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'There's a storm over our state': Gov. Lee addresses COVID-19's fallout as 'Safer at Home' takes effect Tuesday night

With businesses closing and joblessness rising -- Gov. Lee said he and health officials are concerned with the virus' fallout in a number of ways.

Governor Bill Lee addressed concerns about the impacts of COVID-19's fallout on Tennesseans on Tuesday after the state reported more than 2,000 positive cases.

The governor said the state continues to expand and see an increase in testing, but said "many more" lives will likely be lost to the virus in the state as it continues to spread. As of Tuesday, 23 Tennesseans had died to the COVID-19. 

RELATED: 2,239 confirmed cases of coronavirus in Tennessee, including 23 deaths & 175 hospitalizations

RELATED: Gov. Lee issues 'safer at home' order for all of Tennessee

The governor's statewide 'Safer at Home' order goes into effect Tuesday night, ordering all non-essential businesses to temporarily close for weeks. 

With businesses closing and joblessness rising in the short- and long-term -- Gov. Lee said he and health officials are concerned with the pandemic's fallout when it comes to mental health, particularly after Knox County health officials reported an uncharacteristic spike in suspected suicides last week.

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RELATED: Knox Co. seeing an increase in suspected suicides during coronavirus pandemic

"Last Friday, I was stunned to learn we had 8 suicides in Knox County in one day," Gov. Lee said. "My administration wants to be particularly committed to providing resources that provide a lifeline to Tennesseans that find themselves in a challenge place with regards to mental health." 

Gov. Lee said state departments and mental health providers have been working together to deal with the growing need for mental health services by expanding telemedicine and other remote services as well as procuring protective equipment for mental health workers.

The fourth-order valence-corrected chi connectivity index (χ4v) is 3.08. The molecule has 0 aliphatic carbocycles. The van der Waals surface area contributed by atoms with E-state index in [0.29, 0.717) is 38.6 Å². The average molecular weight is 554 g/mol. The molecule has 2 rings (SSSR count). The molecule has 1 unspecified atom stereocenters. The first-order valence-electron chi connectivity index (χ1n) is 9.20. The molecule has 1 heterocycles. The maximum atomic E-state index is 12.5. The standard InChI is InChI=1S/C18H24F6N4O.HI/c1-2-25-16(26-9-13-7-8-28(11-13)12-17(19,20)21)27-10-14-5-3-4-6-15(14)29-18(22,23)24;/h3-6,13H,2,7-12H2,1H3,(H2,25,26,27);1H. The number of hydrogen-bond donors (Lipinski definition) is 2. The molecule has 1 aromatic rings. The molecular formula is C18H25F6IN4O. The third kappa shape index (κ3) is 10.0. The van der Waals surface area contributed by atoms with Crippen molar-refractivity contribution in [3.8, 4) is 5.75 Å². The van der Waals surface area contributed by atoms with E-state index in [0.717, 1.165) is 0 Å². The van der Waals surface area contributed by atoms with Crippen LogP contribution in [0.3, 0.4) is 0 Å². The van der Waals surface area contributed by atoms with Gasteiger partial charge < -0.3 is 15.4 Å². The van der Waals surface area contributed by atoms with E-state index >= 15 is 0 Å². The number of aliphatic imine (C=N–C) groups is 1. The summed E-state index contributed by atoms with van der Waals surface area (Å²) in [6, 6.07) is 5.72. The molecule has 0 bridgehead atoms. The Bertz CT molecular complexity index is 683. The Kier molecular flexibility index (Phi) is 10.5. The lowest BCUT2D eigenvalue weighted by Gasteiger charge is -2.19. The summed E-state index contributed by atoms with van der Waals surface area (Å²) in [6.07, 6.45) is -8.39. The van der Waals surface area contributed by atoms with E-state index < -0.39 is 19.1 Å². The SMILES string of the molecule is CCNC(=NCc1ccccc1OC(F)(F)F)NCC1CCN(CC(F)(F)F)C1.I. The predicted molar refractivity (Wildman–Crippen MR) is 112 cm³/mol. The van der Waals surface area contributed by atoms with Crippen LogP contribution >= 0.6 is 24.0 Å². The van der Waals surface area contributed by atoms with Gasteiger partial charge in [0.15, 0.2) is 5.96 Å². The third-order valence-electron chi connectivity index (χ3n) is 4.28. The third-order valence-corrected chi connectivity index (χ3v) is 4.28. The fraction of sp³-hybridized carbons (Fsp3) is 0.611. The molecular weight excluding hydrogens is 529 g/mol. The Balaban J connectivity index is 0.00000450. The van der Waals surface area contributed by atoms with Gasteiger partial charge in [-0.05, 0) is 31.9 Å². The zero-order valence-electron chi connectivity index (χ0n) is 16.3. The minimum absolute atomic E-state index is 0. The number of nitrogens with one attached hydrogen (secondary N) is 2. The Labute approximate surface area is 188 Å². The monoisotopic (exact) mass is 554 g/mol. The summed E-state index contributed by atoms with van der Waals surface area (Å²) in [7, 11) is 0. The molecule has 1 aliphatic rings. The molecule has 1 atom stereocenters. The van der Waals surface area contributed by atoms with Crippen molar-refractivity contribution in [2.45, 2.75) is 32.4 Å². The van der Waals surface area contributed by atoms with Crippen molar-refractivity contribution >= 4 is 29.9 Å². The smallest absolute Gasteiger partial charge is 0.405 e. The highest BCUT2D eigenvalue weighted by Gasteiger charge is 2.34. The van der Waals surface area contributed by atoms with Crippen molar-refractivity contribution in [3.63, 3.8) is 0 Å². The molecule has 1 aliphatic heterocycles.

The governor said the U.S. Department of Health and Human Services also approved a grant Monday to provide mobile mental health services for rural counties, expanding access to behavioral care services through partnerships like ones through the Helen Ross McNabb Center. 

Crisis walk-in centers, crisis stabilization units, and crisis respite services are also available for all 95 counties. You can find more information about these services at the state's Mental Health and Substance Abuse Services website.  

For those who are uninsured, Gov. Lee said the state offers that safety net to ensure Tennesseans can access mental health services across all 95 counties. 

Those experiencing a mental health emergency can call the Crisis Services and Suicide Prevention hotline at 855-CRISIS-1 or 855-274-7471.

"We need every Tennessean to be engaged. As you engage with those around you, be certain you are also looking out not only for their physical well-being and their financial well-being and emotional well-being, but their mental health well-being as well," Gov. Lee said.

The governor said the state will be working to do everything possible to help affected workers and businesses in order to get them back on their feet "once the storm clears."

State health officials also provided updates on procuring PPE for front-line responders and announced new additions to the way numbers will be reported by the end of the week.

Gov. Lee said the state has been aggressively working to secure extra PPE and ship supplies to all 95 counties -- saying they have seen significant response from companies willing to donate supplies. The state is also fostering a partnership across Tennessee through LaunchTN that will help connect companies to resources and address immediate needs for the COVID-19 response.

State health officials said they will be adding new statistics to the daily COVID-19 report, including negative results by county, projected recoveries, as well as deaths by county. They said the new statistics will be reported by the end of the week.

RELATED: LIST: What are essential & non-essential businesses during "Safer at Home" order

RELATED: Knoxville officials asking for protective equipment donations for first responders and hospitals to meet future needs

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